At the same time, if Cairo can engage with Israel — particularly following the visit of its foreign minister (the first in almost a decade), which is significantly more unpopular in Egypt than in Turkey — then it is not beyond the realm of possibility for Cairo to engage with Ankara. If the AKP decides to engage with Cairo, then Turkish society is unlikely to put up much resistance. Both establishments can be rehabilitated if political leadership in both choose to lead in that direction.

What needs to happen for that to be a likely possibility? Both countries benefit economically from a stronger relationship, but the personal animosity between Erdogan and Sisi remains a key obstacle. A number of pro-Morsi television stations in Turkey have been shut down, and Ankara can make the argument that engagement with Cairo is more likely to produce positive leverage than the current strategy, which has not resulted in any noticeable change in Egyptian policy. If Cairo were to temper its policies against the Brotherhood, that would probably suffice in providing enough space for Ankara to reconcile with Cairo.

If Cairo continues to zealously repress the Brotherhood, however, reconciliation with Ankara will likely take longer — but even so, it is unlikely to be suspended indefinitely. In either case, full normalization of relations — with meetings between Sisi and Erdogan — is unlikely for the foreseeable future. In the absence of that, however, some normalizing gestures are likely — perhaps even on the level of senior ministers and the return of ambassadors.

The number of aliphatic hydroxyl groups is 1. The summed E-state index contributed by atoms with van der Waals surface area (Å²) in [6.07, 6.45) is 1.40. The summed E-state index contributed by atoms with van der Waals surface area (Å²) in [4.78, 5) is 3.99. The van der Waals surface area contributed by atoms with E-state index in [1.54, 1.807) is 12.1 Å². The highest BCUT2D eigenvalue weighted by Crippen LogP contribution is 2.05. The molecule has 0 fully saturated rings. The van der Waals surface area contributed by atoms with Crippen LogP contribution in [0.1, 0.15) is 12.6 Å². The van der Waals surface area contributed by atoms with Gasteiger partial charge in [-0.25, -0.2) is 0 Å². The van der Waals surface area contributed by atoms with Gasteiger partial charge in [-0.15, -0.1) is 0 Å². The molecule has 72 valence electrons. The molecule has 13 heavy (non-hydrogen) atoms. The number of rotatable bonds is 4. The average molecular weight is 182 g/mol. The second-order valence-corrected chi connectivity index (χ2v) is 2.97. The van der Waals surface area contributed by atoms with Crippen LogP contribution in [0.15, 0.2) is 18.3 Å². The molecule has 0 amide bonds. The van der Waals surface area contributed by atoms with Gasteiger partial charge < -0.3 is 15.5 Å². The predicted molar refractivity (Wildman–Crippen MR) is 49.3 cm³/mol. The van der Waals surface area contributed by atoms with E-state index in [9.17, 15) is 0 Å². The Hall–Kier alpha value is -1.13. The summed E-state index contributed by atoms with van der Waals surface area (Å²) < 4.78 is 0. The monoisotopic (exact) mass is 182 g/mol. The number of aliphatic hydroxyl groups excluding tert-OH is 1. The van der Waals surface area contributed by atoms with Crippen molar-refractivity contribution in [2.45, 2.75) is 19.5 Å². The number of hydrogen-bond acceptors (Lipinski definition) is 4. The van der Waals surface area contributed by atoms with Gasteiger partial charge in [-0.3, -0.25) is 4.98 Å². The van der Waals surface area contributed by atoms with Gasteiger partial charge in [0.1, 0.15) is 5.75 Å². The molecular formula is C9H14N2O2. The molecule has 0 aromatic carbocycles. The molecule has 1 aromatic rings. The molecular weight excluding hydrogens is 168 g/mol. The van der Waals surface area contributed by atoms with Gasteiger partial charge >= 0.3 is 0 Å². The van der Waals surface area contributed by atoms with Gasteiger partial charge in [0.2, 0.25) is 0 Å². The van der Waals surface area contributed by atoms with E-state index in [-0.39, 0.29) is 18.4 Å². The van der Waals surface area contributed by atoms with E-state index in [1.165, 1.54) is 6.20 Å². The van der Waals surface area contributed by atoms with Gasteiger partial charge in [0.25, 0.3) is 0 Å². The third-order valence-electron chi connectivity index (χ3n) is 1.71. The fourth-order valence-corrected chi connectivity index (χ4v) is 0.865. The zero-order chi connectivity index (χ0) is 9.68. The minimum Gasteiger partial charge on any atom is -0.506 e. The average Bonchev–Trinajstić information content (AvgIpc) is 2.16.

Neither country has benefited in the international arena from the current cold relationship. The question is whether a critical mass of the establishment in both capitals sees a thawing of the relationship to be sufficiently in their interests. Ankara has exhibited signs of that already. The speed of reconciliation would seem to depend now squarely on Cairo, but Sisi’s administration hasn’t shown much interest as of yet.